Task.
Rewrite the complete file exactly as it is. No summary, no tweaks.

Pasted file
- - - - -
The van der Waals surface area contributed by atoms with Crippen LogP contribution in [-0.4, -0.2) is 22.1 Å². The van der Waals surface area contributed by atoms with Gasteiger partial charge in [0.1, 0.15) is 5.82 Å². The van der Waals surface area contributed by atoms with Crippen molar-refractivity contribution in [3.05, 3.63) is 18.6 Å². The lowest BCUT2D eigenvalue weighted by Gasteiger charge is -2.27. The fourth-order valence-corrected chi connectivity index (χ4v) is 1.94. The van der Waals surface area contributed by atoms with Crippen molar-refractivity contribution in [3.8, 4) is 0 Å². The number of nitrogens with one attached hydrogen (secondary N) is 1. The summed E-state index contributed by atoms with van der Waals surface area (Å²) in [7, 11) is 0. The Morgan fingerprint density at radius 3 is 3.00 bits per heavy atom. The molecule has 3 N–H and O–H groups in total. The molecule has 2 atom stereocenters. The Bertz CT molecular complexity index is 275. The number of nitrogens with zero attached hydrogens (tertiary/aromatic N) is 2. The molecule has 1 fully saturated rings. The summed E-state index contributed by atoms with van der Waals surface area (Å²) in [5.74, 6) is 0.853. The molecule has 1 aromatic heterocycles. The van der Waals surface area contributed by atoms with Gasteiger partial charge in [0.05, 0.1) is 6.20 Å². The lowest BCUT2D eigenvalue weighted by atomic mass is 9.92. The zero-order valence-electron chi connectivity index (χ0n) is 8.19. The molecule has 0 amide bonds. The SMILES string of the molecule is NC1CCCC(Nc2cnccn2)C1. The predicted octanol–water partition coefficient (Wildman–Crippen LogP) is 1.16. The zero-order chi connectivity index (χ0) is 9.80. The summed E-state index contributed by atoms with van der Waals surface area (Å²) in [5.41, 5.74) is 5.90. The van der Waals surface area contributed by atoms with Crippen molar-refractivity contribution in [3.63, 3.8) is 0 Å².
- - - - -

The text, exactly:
The van der Waals surface area contributed by atoms with Crippen LogP contribution in [-0.4, -0.2) is 22.1 Å². The van der Waals surface area contributed by atoms with Gasteiger partial charge in [0.1, 0.15) is 5.82 Å². The van der Waals surface area contributed by atoms with Crippen molar-refractivity contribution in [3.05, 3.63) is 18.6 Å². The lowest BCUT2D eigenvalue weighted by Gasteiger charge is -2.27. The fourth-order valence-corrected chi connectivity index (χ4v) is 1.94. The van der Waals surface area contributed by atoms with Crippen molar-refractivity contribution in [3.8, 4) is 0 Å². The number of nitrogens with one attached hydrogen (secondary N) is 1. The summed E-state index contributed by atoms with van der Waals surface area (Å²) in [7, 11) is 0. The Morgan fingerprint density at radius 3 is 3.00 bits per heavy atom. The molecule has 3 N–H and O–H groups in total. The molecule has 2 atom stereocenters. The Bertz CT molecular complexity index is 275. The number of nitrogens with zero attached hydrogens (tertiary/aromatic N) is 2. The molecule has 1 fully saturated rings. The summed E-state index contributed by atoms with van der Waals surface area (Å²) in [5.74, 6) is 0.853. The molecule has 1 aromatic heterocycles. The van der Waals surface area contributed by atoms with Gasteiger partial charge in [0.05, 0.1) is 6.20 Å². The lowest BCUT2D eigenvalue weighted by atomic mass is 9.92. The zero-order valence-electron chi connectivity index (χ0n) is 8.19. The molecule has 0 amide bonds. The SMILES string of the molecule is NC1CCCC(Nc2cnccn2)C1. The predicted octanol–water partition coefficient (Wildman–Crippen LogP) is 1.16. The zero-order chi connectivity index (χ0) is 9.80. The summed E-state index contributed by atoms with van der Waals surface area (Å²) in [5.41, 5.74) is 5.90. The van der Waals surface area contributed by atoms with Crippen molar-refractivity contribution in [3.63, 3.8) is 0 Å².